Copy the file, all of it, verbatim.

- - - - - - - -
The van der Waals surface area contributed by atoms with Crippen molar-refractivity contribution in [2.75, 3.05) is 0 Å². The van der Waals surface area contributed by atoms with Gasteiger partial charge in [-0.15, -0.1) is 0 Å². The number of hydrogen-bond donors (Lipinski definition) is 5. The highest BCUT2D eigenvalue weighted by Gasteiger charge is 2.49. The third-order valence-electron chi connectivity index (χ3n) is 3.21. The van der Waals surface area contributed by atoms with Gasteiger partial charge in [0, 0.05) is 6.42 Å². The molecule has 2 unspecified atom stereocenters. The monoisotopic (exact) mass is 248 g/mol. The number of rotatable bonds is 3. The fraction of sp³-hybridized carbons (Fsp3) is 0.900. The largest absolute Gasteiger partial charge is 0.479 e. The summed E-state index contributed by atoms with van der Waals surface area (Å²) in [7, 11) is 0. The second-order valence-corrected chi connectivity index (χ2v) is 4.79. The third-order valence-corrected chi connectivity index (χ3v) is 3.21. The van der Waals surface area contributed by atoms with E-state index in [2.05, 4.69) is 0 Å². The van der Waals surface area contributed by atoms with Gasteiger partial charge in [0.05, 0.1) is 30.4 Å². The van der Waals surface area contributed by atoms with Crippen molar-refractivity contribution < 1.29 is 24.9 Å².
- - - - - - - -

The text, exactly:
The van der Waals surface area contributed by atoms with Crippen molar-refractivity contribution in [2.75, 3.05) is 0 Å². The van der Waals surface area contributed by atoms with Gasteiger partial charge in [-0.15, -0.1) is 0 Å². The number of hydrogen-bond donors (Lipinski definition) is 5. The highest BCUT2D eigenvalue weighted by Gasteiger charge is 2.49. The third-order valence-electron chi connectivity index (χ3n) is 3.21. The van der Waals surface area contributed by atoms with Gasteiger partial charge in [0, 0.05) is 6.42 Å². The molecule has 2 unspecified atom stereocenters. The monoisotopic (exact) mass is 248 g/mol. The number of rotatable bonds is 3. The fraction of sp³-hybridized carbons (Fsp3) is 0.900. The largest absolute Gasteiger partial charge is 0.479 e. The summed E-state index contributed by atoms with van der Waals surface area (Å²) in [7, 11) is 0. The second-order valence-corrected chi connectivity index (χ2v) is 4.79. The third-order valence-corrected chi connectivity index (χ3v) is 3.21. The van der Waals surface area contributed by atoms with E-state index in [2.05, 4.69) is 0 Å². The van der Waals surface area contributed by atoms with Gasteiger partial charge in [0.05, 0.1) is 30.4 Å². The van der Waals surface area contributed by atoms with Crippen molar-refractivity contribution < 1.29 is 24.9 Å².